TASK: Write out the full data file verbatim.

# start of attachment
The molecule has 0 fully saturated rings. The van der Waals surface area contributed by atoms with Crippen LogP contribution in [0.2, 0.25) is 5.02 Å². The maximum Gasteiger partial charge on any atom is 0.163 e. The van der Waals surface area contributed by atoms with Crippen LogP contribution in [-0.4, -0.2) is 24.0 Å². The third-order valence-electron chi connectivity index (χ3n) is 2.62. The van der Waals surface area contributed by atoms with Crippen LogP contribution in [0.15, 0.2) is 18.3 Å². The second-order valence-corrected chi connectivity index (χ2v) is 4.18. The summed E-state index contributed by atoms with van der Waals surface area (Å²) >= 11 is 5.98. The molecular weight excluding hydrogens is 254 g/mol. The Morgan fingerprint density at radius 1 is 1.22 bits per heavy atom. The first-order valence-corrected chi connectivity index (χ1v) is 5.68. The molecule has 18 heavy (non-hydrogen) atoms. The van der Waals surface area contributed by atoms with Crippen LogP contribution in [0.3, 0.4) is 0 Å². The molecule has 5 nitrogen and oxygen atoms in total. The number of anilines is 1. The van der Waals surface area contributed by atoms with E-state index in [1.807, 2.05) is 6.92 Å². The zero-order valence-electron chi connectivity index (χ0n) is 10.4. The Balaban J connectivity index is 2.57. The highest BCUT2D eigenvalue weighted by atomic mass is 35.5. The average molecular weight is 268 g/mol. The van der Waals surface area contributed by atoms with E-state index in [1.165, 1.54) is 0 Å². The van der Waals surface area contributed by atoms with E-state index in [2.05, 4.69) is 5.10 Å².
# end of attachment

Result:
The molecule has 0 fully saturated rings. The van der Waals surface area contributed by atoms with Crippen LogP contribution in [0.2, 0.25) is 5.02 Å². The maximum Gasteiger partial charge on any atom is 0.163 e. The van der Waals surface area contributed by atoms with Crippen LogP contribution in [-0.4, -0.2) is 24.0 Å². The third-order valence-electron chi connectivity index (χ3n) is 2.62. The van der Waals surface area contributed by atoms with Crippen LogP contribution in [0.15, 0.2) is 18.3 Å². The second-order valence-corrected chi connectivity index (χ2v) is 4.18. The summed E-state index contributed by atoms with van der Waals surface area (Å²) >= 11 is 5.98. The molecular weight excluding hydrogens is 254 g/mol. The Morgan fingerprint density at radius 1 is 1.22 bits per heavy atom. The first-order valence-corrected chi connectivity index (χ1v) is 5.68. The molecule has 18 heavy (non-hydrogen) atoms. The van der Waals surface area contributed by atoms with Crippen LogP contribution in [0.3, 0.4) is 0 Å². The molecule has 5 nitrogen and oxygen atoms in total. The number of anilines is 1. The van der Waals surface area contributed by atoms with E-state index in [1.807, 2.05) is 6.92 Å². The zero-order valence-electron chi connectivity index (χ0n) is 10.4. The Balaban J connectivity index is 2.57. The highest BCUT2D eigenvalue weighted by atomic mass is 35.5. The average molecular weight is 268 g/mol. The van der Waals surface area contributed by atoms with E-state index in [1.165, 1.54) is 0 Å². The van der Waals surface area contributed by atoms with E-state index in [2.05, 4.69) is 5.10 Å².